Yi Yi: Life Itself


Three-hour movies almost always come in two extremes: the dry exegesis that has you staring at your watch or the illuminating immersion that leaves you grateful you came. Yi Yi, the most well-known film from Taiwanese director Edward Yang, doesn’t just fall in the latter category; it actively redefines it. It’s an exquisite work that flawlessly captures all the joy, sadness, and unforeseen harmonies we find throughout the challenges of the modern world. Artful yet easily watchable, it’s a special film that surpasses the rigid classifications film critics love to create.

Yi Yi recounts the life of the Jians, a middle-class family in Taipei. The father (Nianzhen Wu) works at a flailing tech company. His wife (Elaine Jin) stays at home to look after her mother (Ruyun Tang). Together, they have two children, one a high school freshman (Kelly Lee), the other just entering elementary school (Jonathan Chang). Over the course of a year, trouble hits each of them. The father unexpectedly bumps into an old girlfriend (Suyun Ke) and slips into a trance of nostalgia. His wife cracks and heads for a Buddhist monastery after her mother suffers a debilitating stroke. Their daughter tries to navigate a tense, awkward love triangle between her best friend (Adrian Lin) and her on-off boyfriend (Yupang Chang), while the little boy discovers the power of the camera in the midst of frequent disciplinary problems at school.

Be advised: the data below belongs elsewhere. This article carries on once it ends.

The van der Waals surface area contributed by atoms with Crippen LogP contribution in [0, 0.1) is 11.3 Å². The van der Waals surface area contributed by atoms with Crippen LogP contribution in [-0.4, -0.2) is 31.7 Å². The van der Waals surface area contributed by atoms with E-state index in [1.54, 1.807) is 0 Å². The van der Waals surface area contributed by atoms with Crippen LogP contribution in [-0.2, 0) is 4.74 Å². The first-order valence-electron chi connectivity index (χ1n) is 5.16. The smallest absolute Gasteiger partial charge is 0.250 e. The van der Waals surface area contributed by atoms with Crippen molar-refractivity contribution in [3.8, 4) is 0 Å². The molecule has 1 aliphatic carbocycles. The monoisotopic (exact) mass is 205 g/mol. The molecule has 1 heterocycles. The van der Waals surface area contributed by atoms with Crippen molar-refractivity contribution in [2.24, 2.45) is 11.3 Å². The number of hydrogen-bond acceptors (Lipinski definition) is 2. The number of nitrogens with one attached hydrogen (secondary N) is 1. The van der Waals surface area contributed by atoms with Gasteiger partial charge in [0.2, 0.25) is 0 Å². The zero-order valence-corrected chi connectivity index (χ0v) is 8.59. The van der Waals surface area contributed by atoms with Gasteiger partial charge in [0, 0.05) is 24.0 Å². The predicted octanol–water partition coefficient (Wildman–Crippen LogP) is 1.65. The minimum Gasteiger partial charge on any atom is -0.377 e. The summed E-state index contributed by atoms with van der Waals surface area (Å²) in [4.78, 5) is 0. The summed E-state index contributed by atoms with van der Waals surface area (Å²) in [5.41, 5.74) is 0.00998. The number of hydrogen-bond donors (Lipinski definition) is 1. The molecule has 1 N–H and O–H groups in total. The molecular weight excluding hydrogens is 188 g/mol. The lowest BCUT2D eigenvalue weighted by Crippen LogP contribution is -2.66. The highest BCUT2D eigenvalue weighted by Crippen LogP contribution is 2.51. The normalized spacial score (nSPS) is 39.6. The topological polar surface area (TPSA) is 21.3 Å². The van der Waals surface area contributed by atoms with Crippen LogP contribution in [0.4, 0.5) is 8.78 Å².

Unlike many films, Yi Yi does not have one specific protagonist. Its story doesn’t focus on the particular woes of a father, child, or teenager, but the mosaic formed when you mix all their struggles together. In so doing, it does a marvelous job depicting the sheer vastness and unpredictability of life. Yang never forces any of his characters’ many predicaments, instead allowing expressions and body language to simply show their thoughts and feelings. After 30 minutes, you’ll even forget you’re watching everything through a camera; the angle remains fixed in almost every scene, passive and simply observant of the myriad existences around it. The all-around bravura acting, whether it’s Nianzhen Wu as the ponderous, embarrassed father or Jonathan Chang as the innocent, mischievous young photographer, only heightens this atmosphere of authenticity.

But Yi Yi does more than just faithfully represent reality. It adds a layer of ideas and connections of its own. Yang designs each frame so that the objects around the characters and their interactions reflect, whether faithfully or ironically, the emotional significance of what’s happening. A joyous reconciliation between two former lovers takes place under a row of blossom trees; an awkward first kiss between two teenagers is set against a traffic light flickering to green before switching back to red. The camera itself likewise appears to physically embody the emotions it portrays in its characters. We never see characters in turmoil close up, but always through a reflective glass window, in the darkness, or from a distance. When the characters do manage to unexpectedly stumble upon companionship, the camera ends up gradually zooming in on their faces. It all speaks to a movie that brings out the best of film’s innately visual nature.